Source :

The benefit is, in effect, public assistance, the amount of which changes according to the number of lost hours.
An additional benefit exists which results from employer –employee agreements and guarantees a benefit equal to 50 percent of the hourly wage for the lost hours.
Table 15 indicates the evolution of the amount of paid benefits and that of the number of lost compensated hours.


III. Estimation of induced unemployment.

For the estimation of the effects of unemployment of the unemployment rate (he so-called induced unemployment) in France, we shall use the one-equation model elaborated by Grubel-Maki-Sax (1975, p.183).
 Its empirical formulation for the Canadian economy is as follows:

Log U = - 8.09 + 2.54(UCB/AWW) – 0.04 PCGNP
..(t)......................(3.89).........................(5.01)

.............- 0.05 PCGNP-1 + 0.08 FLFPR + 0.09 MLFPR
...............(7.40)....................(3.37)..............(1.96)

.............- 0.02 INEL
...............(4.65)

.............................................R2 = 0.92, DW = 2.29

where:
* U is the unemployment rate,
* UCB/AWW is the ratio of unemployment compensation benefits to average weekly wages ;
* PCGNP, PCGNP-1 are the percentage changes in current-dollar gross national product of the period and the lagged period ;
* FLFPR and MLFPR are the labour-force participants rates ;
* INEL is the percentage of new and renewals claims for unemployment benefits which are ruled ineligible during the period.

In our study, we kept these variables, but named them differently. Thus, PCPIB is the percentage change in real gross domestic product in 1963 Francs for PCGNP and R is (UCB/AWW). We redefined the variable EL after the following considerations.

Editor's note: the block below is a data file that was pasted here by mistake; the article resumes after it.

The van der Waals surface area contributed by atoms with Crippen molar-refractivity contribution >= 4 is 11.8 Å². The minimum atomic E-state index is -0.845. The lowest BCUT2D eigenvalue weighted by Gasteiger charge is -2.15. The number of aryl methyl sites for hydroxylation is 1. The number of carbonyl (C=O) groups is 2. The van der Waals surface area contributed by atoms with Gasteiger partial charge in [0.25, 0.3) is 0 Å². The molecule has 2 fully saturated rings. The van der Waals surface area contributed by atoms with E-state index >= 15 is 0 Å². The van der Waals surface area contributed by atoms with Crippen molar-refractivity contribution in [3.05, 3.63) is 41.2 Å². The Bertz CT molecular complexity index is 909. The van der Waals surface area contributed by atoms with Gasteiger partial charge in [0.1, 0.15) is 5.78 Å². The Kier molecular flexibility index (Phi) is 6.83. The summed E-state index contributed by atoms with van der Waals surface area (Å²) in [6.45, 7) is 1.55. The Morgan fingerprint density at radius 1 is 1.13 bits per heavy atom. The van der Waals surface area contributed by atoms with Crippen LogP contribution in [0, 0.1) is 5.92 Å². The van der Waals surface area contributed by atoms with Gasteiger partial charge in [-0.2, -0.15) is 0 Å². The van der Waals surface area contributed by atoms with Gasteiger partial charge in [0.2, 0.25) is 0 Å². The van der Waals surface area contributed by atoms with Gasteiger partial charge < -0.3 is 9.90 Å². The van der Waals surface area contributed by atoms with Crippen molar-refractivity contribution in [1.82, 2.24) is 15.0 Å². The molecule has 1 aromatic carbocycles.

The population (P) can be divided into two components : the active population (AP) and the inactive population (people who are less than 16 years old and more than 60-65 years old, or retired).
The active population is the sum mof people (men and women) who have a job (L) and people without work (U).
Consequently:

AP = U + L
  U = Um + Uw
  L = Lm + Lw

Where the subscripts m and w designate, respectively, men and women.

Let us consider the ratio AP/P. We have:

AP/P = (APm + APw)/P
          = (Pm/P)(APm/Pm) + (Pw/P)(APw/Pw)....(1).....

where Pm and Pw are, respectively, the male and female population.
Thus, the male labour-force participation rate is :
                   MLFPR = APm/Pm
and the female rate is :
                  FLFPR = APw/Pw

So we obtain the identity:
AP/P = (Pm/P) MLFPR + (Pw/P) FLFPR

Among people without work, there are unemployed workers who receive compensation (Ue) and unemployed workers who receive no compensation (Une) because they are not eligible:

                         U = Ue + Une

By definition: 
                 
                      AP = L + Ue + Une

The ratio (Ue/P) can be rewritten as

                  Ue/P = (U/P)(Ue/U)

Where (Ue/U) represents the relative part of unemployed who receive the unemployment compensation benefits ; in other words, it represents the variable EL (the eligibility variable)N

In the same way, (Une/U) represents the ineligibility variable (INEL). Thus the relation (1) can be rewritten:

AP/P = L/P + (U/P)EL + (U/P) INEL

And if P is dropped and substituting AP by (1)

Pm MLFPR + Pw FLFPR = L + U.EL + U.INEL

We obtain alternatively

EL = (1/U)( Pm MLFPR + Pw FLFPR - L) – INEL